Format

Send to

Choose Destination
J Psychopharmacol. 2014 Jun;28(6):596-602. doi: 10.1177/0269881113517955. Epub 2014 Jan 15.

Pharmacological treatment strategies in obsessive compulsive disorder: A cross-sectional view in nine international OCD centers.

Author information

1
Department of Psychiatry and Behavioural Neurosciences, McMaster University, Hamilton, ON, Canada vanamer@mcmaster.ca.
2
Department of Psychiatry and Behavioural Neurosciences, McMaster University, Hamilton, ON, Canada MiNDS Neuroscience Graduate Program, McMaster University, St. Joseph's Healthcare, Hamilton, ON, Canada.
3
Department of Psychiatry and Behavioural Neurosciences, McMaster University, Hamilton, ON, Canada.
4
Department of Psychiatry of the Fondazione IRCCS Cà Granda, Ospedale Maggiore Policlinico of Milano, Milan, Italy.
5
National Obsessive Compulsive Disorders Treatment Service, Hertfordshire Partnership NHS Foundation Trust, Queen Elizabeth II Hospital, Welwyn Garden City, UK; University of Hertfordshire, Postgraduate Medical School, Hatfield, UK.
6
Department of Psychiatry and Behavioral Sciences, Albert Einstein College of Medicine, Montefiore Medical Center, New York, NY, USA.
7
University Hospital of Neurology and Psychiatry, St. Naum of Sofia, Sofia, Bulgaria.
8
MRC Unit on Anxiety and Stress Disorders, Department of Psychiatry, University of Stellenbosch, Stellenbosch, South Africa.
9
Sişli Etfal Teaching and Research Hospital of Istanbul, Istanbul, Turkey.
10
Dipartimento di Psichiatria, Neurobiologia, Farmacologia e Biotecnologie", University of Pisa, Pisa, Italy.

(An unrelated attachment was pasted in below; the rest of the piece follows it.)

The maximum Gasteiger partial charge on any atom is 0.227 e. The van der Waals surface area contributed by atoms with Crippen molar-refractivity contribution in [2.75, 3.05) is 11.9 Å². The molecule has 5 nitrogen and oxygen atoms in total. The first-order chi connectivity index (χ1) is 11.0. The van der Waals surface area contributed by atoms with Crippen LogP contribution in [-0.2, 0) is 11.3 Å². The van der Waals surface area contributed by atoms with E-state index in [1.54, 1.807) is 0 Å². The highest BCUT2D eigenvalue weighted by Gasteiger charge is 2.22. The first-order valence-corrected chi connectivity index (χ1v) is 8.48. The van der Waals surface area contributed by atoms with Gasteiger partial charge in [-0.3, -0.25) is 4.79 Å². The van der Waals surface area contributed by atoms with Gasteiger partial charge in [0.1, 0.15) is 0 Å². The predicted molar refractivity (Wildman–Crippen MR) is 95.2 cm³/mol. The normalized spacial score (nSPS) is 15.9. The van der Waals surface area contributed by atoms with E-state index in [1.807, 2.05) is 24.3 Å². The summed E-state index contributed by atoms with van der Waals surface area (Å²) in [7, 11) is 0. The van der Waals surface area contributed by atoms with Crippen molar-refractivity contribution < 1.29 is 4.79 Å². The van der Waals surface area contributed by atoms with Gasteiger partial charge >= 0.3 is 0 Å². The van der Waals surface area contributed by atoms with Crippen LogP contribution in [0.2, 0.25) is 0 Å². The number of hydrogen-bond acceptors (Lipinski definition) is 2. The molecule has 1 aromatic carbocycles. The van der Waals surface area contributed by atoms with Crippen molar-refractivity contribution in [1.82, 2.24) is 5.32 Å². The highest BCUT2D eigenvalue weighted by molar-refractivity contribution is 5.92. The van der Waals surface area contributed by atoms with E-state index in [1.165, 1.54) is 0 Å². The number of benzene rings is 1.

11
IDIBELL-University Hospital of Bellvitage, CIBERSAM University of Barcelona, Barcelona, Spain.
12
Center for Genomic Sciences, Universidad Autónoma de la Ciudad de México and Carracci Medical Group, Mexico City, Mexico.
13
Institute of Neuroscience, Università di Firenze, Firenze, Italy.
14
Department of Psychiatry and Mental Health, University of Cape Town, Cape Town, South Africa.
15
Chaim Sheba Medical Center, Department of Psychiatry, Tel Aviv, Israel.

Abstract

OBJECTIVE:

It is unknown what next-step strategies are being used in clinical practice for patients with obsessive-compulsive disorder (OCD) who do not respond to first-line treatment. As part of a cross-sectional study of OCD, treatment and symptom information was collected.

METHOD:

Consecutive OCD out-patients in nine international centers were evaluated by self-report measures and clinical/structured interviews. OCD symptom severity was evaluated by the Yale Brown Obsessive Compulsive Scale (YBOCS) and Clinical Global Impression-Severity Scale (CGI-S). Clinical response to current treatment was evaluated by the CGI-Improvement Scale (CGI-I ≤ 2).

RESULTS:

In total, 361 participants reported taking medication; 77.6% were taking a selective serotonin reuptake inhibitor; 50% reported use of at least one augmentation strategy. Antipsychotics were most often prescribed as augmenters (30.3%), followed by benzodiazepines (24.9%) and antidepressants (21.9%). No differences in OCD symptom severity were found between patients taking different classes of augmentation agents.

CONCLUSIONS:

Results from this international cross-sectional study indicate that current OCD treatment is in line with evidence-based treatment guidelines. Although augmentation strategies are widely used, no significant differences in OCD symptom severity were found between monotherapy and augmentation or between different therapeutic agents.

KEYWORDS:

Obsessive–compulsive disorder; augmentation; effectiveness; international; medication; treatment

PMID:
24429223
DOI:
10.1177/0269881113517955
[Indexed for MEDLINE]

Supplemental Content

Full text links

Icon for Atypon
Loading ...
Support Center